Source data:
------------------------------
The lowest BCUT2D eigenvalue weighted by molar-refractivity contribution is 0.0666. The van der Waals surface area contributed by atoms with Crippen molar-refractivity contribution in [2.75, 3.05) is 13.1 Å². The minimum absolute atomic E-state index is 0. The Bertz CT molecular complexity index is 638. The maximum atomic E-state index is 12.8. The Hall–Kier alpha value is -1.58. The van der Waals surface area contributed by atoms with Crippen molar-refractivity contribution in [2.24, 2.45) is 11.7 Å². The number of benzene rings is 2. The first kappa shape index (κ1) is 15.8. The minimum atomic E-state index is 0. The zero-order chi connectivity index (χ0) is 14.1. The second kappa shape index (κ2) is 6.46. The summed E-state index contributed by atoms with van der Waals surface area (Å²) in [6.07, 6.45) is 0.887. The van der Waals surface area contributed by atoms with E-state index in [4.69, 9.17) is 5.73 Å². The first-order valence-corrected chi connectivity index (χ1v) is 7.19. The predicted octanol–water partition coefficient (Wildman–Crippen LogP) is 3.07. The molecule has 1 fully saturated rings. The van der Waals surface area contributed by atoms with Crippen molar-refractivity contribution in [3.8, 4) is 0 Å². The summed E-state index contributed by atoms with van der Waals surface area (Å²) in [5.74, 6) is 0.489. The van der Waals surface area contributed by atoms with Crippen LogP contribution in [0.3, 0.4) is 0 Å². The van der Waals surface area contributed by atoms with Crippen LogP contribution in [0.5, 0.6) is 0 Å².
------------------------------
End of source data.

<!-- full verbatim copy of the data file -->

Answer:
The lowest BCUT2D eigenvalue weighted by molar-refractivity contribution is 0.0666. The van der Waals surface area contributed by atoms with Crippen molar-refractivity contribution in [2.75, 3.05) is 13.1 Å². The minimum absolute atomic E-state index is 0. The Bertz CT molecular complexity index is 638. The maximum atomic E-state index is 12.8. The Hall–Kier alpha value is -1.58. The van der Waals surface area contributed by atoms with Crippen molar-refractivity contribution in [2.24, 2.45) is 11.7 Å². The number of benzene rings is 2. The first kappa shape index (κ1) is 15.8. The minimum atomic E-state index is 0. The zero-order chi connectivity index (χ0) is 14.1. The second kappa shape index (κ2) is 6.46. The summed E-state index contributed by atoms with van der Waals surface area (Å²) in [6.07, 6.45) is 0.887. The van der Waals surface area contributed by atoms with E-state index in [4.69, 9.17) is 5.73 Å². The first-order valence-corrected chi connectivity index (χ1v) is 7.19. The predicted octanol–water partition coefficient (Wildman–Crippen LogP) is 3.07. The molecule has 1 fully saturated rings. The van der Waals surface area contributed by atoms with Crippen molar-refractivity contribution in [3.8, 4) is 0 Å². The summed E-state index contributed by atoms with van der Waals surface area (Å²) in [5.74, 6) is 0.489. The van der Waals surface area contributed by atoms with Crippen LogP contribution in [0.3, 0.4) is 0 Å². The van der Waals surface area contributed by atoms with Crippen LogP contribution in [0.5, 0.6) is 0 Å².